It’s not news to discuss feminism and the hardcore liberalizing of Christianity trashing relationships. When you give young people the freedom to give all their intimacy and emotional commitments to unserious relationships, the eventual marriages don’t last very long. Men love the modern freedom to have sex with as many willing women they can find, but they absolutely hate the fact that any woman they eventually might consider marrying has had multiple if not many, many, many sex partners. Men don’t like to share, and really don’t like even thinking about their woman’s sexual history. Women are different in their thinking on this point. They feel as though sex is just “fun” and not serious until you find the guy you want to settle down with (at least long enough to have children).
The problem? Very often men and women both have trouble moving on, but women never let go of memories. They do not want you sharing memories of old girlfriends, but they will talk about their ex-boyfriends, ex-husbands and casual sex parters all day long.
My experiences were typical. One girlfriend not only told daily stories of her ex, but also welcomed his phone calls when he tried to come by for hookups. We were definitely in a committed relationship, but she was clearly not over the emotional connection she had with this guy. Every day she talked about him. They’d talk on the phone at least once a week, and freely admitted she was “hedging her bets” with this guy in case things didn’t work out with me. In the end we split up over this, the old boyfriend had married and moved on, and my girlfriend was left alone with her memories.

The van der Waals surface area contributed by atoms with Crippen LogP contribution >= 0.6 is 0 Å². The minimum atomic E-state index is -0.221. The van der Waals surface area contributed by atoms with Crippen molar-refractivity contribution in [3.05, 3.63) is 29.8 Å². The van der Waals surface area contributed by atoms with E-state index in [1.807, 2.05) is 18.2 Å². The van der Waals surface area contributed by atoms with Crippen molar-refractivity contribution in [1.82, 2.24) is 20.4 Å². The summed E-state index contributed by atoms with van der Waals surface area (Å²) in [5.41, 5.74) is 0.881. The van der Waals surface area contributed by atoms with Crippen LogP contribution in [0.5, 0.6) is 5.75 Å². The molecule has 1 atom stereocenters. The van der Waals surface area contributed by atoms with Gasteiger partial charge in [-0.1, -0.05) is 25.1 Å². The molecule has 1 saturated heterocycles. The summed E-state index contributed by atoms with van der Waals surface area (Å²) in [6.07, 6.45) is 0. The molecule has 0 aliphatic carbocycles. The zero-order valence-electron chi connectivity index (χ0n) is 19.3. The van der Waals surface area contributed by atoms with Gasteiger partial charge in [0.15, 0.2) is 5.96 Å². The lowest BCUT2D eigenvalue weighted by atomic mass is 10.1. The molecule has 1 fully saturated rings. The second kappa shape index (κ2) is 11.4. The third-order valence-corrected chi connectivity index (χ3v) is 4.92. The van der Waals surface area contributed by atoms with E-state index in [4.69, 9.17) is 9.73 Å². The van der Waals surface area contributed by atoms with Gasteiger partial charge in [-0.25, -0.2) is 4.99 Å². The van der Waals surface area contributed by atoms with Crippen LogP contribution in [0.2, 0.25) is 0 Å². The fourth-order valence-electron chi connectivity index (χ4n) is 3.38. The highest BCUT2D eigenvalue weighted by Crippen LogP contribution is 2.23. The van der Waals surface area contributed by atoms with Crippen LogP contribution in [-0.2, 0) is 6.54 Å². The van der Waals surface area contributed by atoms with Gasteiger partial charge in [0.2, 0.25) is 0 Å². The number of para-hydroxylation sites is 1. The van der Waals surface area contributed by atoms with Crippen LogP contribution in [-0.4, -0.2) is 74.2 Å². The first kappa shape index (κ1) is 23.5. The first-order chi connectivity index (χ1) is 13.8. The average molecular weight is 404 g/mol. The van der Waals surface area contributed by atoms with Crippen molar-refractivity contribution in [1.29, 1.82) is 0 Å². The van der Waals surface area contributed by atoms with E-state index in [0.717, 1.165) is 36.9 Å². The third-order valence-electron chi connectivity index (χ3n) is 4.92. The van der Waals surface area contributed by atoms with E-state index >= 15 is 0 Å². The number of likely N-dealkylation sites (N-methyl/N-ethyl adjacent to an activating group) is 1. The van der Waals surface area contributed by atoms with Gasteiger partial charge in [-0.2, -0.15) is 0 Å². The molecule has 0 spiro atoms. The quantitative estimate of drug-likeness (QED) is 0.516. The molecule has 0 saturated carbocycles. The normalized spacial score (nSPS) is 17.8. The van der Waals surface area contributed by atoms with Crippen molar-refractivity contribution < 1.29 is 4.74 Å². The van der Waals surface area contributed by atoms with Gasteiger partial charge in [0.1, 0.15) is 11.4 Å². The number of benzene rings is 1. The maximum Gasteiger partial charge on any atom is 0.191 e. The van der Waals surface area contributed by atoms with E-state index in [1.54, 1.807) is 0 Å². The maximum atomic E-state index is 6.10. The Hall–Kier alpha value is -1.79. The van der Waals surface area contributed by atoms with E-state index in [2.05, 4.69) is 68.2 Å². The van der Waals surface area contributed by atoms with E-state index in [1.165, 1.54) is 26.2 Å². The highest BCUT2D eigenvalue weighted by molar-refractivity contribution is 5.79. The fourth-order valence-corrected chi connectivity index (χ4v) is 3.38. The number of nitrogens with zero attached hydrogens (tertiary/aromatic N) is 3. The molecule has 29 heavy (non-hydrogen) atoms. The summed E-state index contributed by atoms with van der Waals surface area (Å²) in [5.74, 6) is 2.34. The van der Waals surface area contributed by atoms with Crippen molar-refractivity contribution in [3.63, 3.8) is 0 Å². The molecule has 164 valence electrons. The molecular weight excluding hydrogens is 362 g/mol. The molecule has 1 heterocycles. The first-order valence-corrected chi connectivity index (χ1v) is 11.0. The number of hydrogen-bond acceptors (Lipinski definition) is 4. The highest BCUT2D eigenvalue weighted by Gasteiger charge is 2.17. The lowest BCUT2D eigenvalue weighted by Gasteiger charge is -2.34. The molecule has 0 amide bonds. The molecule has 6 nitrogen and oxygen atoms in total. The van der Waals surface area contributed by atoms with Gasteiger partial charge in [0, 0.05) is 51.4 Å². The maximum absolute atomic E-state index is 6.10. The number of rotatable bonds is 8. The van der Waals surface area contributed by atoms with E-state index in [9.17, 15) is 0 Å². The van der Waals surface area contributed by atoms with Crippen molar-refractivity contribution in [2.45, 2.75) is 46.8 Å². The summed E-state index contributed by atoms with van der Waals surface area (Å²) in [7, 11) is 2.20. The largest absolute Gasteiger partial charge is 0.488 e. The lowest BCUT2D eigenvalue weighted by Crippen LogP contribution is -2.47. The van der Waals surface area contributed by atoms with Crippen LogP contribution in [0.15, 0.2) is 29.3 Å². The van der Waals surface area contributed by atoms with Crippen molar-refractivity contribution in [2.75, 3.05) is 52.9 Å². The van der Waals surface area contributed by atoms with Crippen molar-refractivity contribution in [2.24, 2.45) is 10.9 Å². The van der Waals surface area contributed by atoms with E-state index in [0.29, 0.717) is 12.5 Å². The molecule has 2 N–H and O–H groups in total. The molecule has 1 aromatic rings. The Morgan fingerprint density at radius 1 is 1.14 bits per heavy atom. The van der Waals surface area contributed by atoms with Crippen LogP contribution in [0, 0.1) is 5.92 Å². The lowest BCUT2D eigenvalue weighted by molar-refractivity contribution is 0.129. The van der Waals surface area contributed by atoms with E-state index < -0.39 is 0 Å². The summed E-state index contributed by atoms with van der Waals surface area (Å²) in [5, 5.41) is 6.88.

Another time, I really had a strong connection to a girl for about four months. Every part of the relationship was great. Great sex, great times and I never saw anything coming my way that would be problematic. After four months, she started talking about a previous boyfriend who had broken up with her, moved away and gotten married. She still loved this guy and admitted she had been emailing him at least weekly to try to arrange a time to spend together, or at least a time to meet for lunch and talk. I told her I was uncomfortable with her trying for so long to maintain contact with a guy who had clearly moved on. She didn’t listen to my concerns, but got very angry and defended her feelings for this guy. I took things down to the “friend” level and the constant chatter about the ex continued. I took a different tack this time, giving her total support for her feelings for this guy and apologized if our relationship had endangered their friendship. In the end, I moved on and as far as I know, she’s still hoping this guy will come back to her someday.
It is interesting how long women hang on to old relationships. I spoke to a divorced woman on a plane who waited five years after her divorce to date another man. She met a good guy and put him on hold for seven years before they got married. Because her first husband was abusive, she didn’t trust the second husband. He had to work through all of her mistrust and accusations. He was paying for the first husbands sins.
As you get older, you realize that with women, they never let go of the old boyfriends, hookups and ex-husbands. Those memories are much more important than the guy who is by their side right now. This is why so many men in their 30s and 40s are still just playing the hookup game. Why commit to any woman? Why get married? She’s hung up on someone from her memories. She only remembers the good, not the bad. She won’t think about the cheating, the hitting or the betrayals. All she knows is that those guys were simply the greatest. You are just the next guy in line.
I asked a short-term girlfriend about this. She explained it to me like this: women find their true love pretty early in life. By 30, they are either married to that perfect guy, or more likely, she didn’t stay with him or it didn’t work out. Anybody who comes after that once-in-a-lifetime guy is just a placeholder, just filling a seat in their life. Mr. Perfect will always be number One. Even if he was only good in a rose-colored memory, you’ll never measure up.